Last weekend, the museum screened John Ford’s epic 1940 drama Grapes of Wrath starring a young Henry Fonda. On April 10, visitors can see They Died With Their Boots On, the 1941 western directed by Raoul Walsh and starring Errol Flynn. These free films are being shown in conjunction with American Epics: Thomas Hart Benton and Hollywood, currently on view in the museum’s special exhibition galleries. With the museum awash in movie magic, it seems a good time to highlight some of the film-related treasures from the museum’s Karl Struss Archive.
Karl Struss (1886–1981), [Filming Ben-Hur], Rome, 1924-25
Struss was a cinematographer in Hollywood for 50-plus years, starting in 1919. He filmed some of the great movies of Hollywood’s Golden Age and won the first Academy Award in 1929 for his work on Sunrise: A Song of Two Humans. The museum’s photography collection has thousands of prints and negatives from Struss’s work on various movie sets and publicity shoots. Here are some great stills from the set of Ben-Hur: A Tale of the Christ (1925).
Karl Sruss (1886–1981), [The Circus Maximus — Chariot Race Set], Rome, 1924-25
The chariot race in the 1925 version of Ben-Hur remains, even by today’s standards, a thrilling action sequence and was essentially recreated for the 1959 version starring Charleton Heston. Struss’s snapshots on set often reveal the behind-the-scenes magic of movie making—as is the case in [The Circus Maximus], which shows a set crew tending to an automobile being used to film the racing chariots.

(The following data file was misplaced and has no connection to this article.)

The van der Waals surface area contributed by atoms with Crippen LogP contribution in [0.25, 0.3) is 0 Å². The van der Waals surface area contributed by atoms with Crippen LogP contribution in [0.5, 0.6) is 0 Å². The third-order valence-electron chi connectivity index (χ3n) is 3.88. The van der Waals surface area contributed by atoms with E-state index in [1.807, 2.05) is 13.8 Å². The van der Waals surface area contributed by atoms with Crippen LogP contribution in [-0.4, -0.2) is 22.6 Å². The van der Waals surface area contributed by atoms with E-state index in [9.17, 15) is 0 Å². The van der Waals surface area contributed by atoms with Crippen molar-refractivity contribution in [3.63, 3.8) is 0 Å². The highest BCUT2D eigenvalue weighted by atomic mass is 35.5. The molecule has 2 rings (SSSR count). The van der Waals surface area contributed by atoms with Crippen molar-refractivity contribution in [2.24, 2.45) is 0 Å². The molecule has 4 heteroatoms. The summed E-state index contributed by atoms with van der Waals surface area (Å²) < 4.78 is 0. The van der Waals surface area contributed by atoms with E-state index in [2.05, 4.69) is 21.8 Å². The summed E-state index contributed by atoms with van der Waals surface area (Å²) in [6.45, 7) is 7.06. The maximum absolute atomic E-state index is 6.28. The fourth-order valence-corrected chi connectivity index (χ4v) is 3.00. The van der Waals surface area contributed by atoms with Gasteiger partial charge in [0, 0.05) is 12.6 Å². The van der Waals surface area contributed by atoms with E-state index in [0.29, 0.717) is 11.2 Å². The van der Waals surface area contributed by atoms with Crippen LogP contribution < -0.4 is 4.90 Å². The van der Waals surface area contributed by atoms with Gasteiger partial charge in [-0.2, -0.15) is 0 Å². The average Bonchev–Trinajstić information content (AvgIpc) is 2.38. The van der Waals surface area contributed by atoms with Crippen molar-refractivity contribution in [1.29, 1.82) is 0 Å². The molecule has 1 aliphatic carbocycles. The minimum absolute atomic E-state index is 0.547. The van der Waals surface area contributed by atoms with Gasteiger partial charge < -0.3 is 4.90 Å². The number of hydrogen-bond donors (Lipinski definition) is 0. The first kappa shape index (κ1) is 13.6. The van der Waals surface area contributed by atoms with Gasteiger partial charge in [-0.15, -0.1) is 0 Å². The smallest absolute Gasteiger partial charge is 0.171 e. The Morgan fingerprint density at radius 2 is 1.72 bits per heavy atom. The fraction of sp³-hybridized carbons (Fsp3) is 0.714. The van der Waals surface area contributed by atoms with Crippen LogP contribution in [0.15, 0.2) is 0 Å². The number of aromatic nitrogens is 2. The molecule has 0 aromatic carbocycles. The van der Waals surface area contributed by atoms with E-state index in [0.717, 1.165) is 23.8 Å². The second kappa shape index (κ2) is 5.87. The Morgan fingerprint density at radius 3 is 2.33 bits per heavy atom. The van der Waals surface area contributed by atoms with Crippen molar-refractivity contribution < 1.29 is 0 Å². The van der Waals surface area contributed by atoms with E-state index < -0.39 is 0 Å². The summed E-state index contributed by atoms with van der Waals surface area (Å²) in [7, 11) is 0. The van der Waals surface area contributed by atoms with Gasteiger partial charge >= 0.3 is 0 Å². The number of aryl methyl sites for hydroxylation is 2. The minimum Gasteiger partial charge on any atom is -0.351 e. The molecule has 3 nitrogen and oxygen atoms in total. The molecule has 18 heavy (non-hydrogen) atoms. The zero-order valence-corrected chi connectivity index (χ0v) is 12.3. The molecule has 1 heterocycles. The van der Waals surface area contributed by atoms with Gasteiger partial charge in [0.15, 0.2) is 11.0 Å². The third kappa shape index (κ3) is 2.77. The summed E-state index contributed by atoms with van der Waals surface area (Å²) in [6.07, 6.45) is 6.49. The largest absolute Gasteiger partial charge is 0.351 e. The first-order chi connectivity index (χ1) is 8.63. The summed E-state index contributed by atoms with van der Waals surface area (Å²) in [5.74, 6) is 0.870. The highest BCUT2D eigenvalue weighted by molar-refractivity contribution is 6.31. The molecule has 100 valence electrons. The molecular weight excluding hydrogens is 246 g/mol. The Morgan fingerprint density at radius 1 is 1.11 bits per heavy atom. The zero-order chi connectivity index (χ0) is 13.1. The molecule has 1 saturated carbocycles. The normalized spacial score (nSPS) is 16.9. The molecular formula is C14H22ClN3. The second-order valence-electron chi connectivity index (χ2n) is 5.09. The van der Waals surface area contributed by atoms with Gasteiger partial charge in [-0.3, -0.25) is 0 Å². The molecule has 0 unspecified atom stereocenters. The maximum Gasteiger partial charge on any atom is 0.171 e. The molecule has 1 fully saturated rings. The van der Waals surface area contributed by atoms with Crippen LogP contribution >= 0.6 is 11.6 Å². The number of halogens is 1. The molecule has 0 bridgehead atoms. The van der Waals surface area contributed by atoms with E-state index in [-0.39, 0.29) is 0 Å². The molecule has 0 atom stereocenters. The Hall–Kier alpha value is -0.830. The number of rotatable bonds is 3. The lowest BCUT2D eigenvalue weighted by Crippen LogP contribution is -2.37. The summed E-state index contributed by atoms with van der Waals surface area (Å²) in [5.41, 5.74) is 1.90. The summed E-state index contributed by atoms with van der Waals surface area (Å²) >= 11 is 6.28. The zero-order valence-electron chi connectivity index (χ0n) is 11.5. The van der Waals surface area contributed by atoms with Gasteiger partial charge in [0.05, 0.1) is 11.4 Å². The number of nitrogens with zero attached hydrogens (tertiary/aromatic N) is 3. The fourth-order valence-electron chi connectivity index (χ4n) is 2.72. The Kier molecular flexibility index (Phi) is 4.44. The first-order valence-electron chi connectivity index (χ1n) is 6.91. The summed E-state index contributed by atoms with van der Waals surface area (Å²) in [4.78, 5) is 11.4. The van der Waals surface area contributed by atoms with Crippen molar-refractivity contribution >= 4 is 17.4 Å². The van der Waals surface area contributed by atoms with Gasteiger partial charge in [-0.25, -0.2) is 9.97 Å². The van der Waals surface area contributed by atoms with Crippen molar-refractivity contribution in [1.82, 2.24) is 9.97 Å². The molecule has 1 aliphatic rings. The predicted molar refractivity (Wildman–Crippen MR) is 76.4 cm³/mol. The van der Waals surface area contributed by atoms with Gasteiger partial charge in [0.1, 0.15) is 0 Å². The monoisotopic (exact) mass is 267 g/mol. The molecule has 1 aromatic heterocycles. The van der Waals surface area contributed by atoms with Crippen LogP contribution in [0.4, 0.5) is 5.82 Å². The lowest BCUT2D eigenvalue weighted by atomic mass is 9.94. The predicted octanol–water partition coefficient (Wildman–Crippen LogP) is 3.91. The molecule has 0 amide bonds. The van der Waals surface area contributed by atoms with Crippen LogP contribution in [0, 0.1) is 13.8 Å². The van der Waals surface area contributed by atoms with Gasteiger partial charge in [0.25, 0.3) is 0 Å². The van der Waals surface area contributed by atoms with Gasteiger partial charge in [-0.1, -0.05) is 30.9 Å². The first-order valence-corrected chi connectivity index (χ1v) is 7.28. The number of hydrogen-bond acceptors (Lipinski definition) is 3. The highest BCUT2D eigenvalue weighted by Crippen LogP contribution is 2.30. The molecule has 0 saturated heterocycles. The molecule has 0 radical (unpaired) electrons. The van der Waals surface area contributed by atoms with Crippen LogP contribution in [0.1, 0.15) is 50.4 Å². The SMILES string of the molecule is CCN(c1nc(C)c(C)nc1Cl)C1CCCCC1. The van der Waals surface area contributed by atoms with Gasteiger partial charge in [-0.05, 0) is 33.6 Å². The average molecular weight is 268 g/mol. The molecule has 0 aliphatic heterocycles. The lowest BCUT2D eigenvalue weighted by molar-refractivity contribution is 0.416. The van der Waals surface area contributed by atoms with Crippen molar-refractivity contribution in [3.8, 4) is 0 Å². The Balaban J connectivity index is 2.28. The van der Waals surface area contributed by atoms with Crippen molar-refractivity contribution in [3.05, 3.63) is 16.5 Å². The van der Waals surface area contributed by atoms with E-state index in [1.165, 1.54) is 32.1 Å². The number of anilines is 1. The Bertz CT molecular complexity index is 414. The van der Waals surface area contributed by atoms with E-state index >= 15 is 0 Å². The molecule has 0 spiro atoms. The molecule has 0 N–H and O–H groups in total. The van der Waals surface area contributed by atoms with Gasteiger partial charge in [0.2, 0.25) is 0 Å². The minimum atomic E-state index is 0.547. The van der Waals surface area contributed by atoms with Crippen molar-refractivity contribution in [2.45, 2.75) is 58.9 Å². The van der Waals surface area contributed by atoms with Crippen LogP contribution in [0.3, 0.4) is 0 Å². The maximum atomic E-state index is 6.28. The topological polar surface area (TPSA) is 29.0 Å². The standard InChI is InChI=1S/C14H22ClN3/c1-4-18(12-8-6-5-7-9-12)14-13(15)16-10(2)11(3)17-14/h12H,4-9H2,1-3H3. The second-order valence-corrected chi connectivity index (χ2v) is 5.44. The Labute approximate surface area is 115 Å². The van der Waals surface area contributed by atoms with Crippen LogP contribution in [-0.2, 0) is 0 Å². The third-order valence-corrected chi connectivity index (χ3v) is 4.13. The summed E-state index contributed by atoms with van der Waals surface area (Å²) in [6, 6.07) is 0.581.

Karl Sruss (1886–1981), [Rome Set — Front], Rome, 1924-25
Karl Sruss (1886–1981), [Rome Set — Back], Rome, 1924-25
These are just a few of the myriad images housed in the museum’s Struss Archive. The museum’s library has more items from his archive on view, including an original program from the first Academy Award ceremony and the institute’s formal letter to Struss announcing his award. The Library, which offers support to researchers at all levels, is open to visitors Wednesday through Saturday and other times by appointment.
Hi, I'm Pamela Skjolsvik, currrently a library science master's student at the University of North Texas. In January, I began my practicum at the museum's research library. As an author and an avid reader, I love books, not only for the information they provide, but as objects. I especially love preserving books so that others can continue to use them in the future, so I was thrilled to have an opportunity to work on a book preservation project in the research library.